Anyway, I then made line drawings based on the images. I didn’t do those in comic style, maybe I should have. But it didn’t feel right so I didn’t and just let real-world illustration blend into comic illustration.

I decided on a generic Dredd ‘on duty’ as the centrepiece and beneath that an image of a more extreme scene in the character’s history, in this case a Stub-Gun shoot-out at the height of the classic Apocalypse War story, an epic that’s horrors echo down the years in Dredd’s world even now. Here I made a very slight attempt to suggest more of a Carlos style Dredd. 

I’ve said it before but I wouldn’t be an artist today if it wasn’t for reading a particular Dredd story, drawn by Carlos Ezquerra, at a critical time in my life, it lit the art touchpaper. So 2000 AD holds a special place for me and always will for that reason. I think it hooked me because It was science fiction, which I loved, but it was also funny and that seemed unusual. And it was funny because it was irreverent and it was irreverent because its mirror reflected this stupid world we live in and the morons who live here.

The frontispiece in all its celebratory glory – art by SK Moore



When first approached to contribute a page for the Art Book the conceit was to draw a character I was not associated with. I turned that down as it held no interest for me but was then asked to contribute a Ro-Busters page in colour. That I could not turn down as I love those characters and enjoyed designing them for their debut in StarLord and doing the odd cover and pin up. Indeed when transferred to 2000 AD Ro-Busters later became my first freelance work after leaving my post as Art Editor.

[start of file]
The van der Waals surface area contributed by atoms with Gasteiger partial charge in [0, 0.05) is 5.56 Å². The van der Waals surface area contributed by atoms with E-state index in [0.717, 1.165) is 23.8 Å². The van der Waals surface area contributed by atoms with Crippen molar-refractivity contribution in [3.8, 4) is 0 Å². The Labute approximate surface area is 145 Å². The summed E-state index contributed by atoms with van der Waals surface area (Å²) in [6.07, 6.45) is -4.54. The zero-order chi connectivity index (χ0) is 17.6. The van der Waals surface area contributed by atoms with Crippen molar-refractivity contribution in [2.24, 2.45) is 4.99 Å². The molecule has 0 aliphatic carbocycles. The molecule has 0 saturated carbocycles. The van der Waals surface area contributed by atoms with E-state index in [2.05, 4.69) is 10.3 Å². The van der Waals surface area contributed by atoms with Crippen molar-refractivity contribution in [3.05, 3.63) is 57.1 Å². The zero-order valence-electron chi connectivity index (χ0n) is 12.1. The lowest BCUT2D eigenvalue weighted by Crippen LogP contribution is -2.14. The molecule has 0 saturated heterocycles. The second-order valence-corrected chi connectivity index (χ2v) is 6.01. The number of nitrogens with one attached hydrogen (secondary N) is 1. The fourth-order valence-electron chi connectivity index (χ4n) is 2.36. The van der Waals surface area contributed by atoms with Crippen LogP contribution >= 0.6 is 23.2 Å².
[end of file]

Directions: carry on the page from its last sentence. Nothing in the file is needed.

Writer Pat Mills and I had partly devised the strip back in the early days of 2000 AD as a cynical International Rescue. Mr 10% was a remnant of that early version. When my friend Editor Kelvin Gosnell began putting together StarLord I was given Ro-Busters to design and things moved smoothly with Mek Quake, Mr 10% and Hammerstein. Ro-Jaws however was described in the first script as a humanoid robot dustman with a cloth cap and a dustbin on his back. For the life of me I could not make that work but had some ideas on a wheeled mode of transport. It was Kelvin who, seeing me trying to solve Ro-Jaws final look, said simply – “make him a dustbin with teeth.” Brilliant! The minute I revised the design and fiddled with proportions to give Ro-Jaws his cheeky look I knew I had it.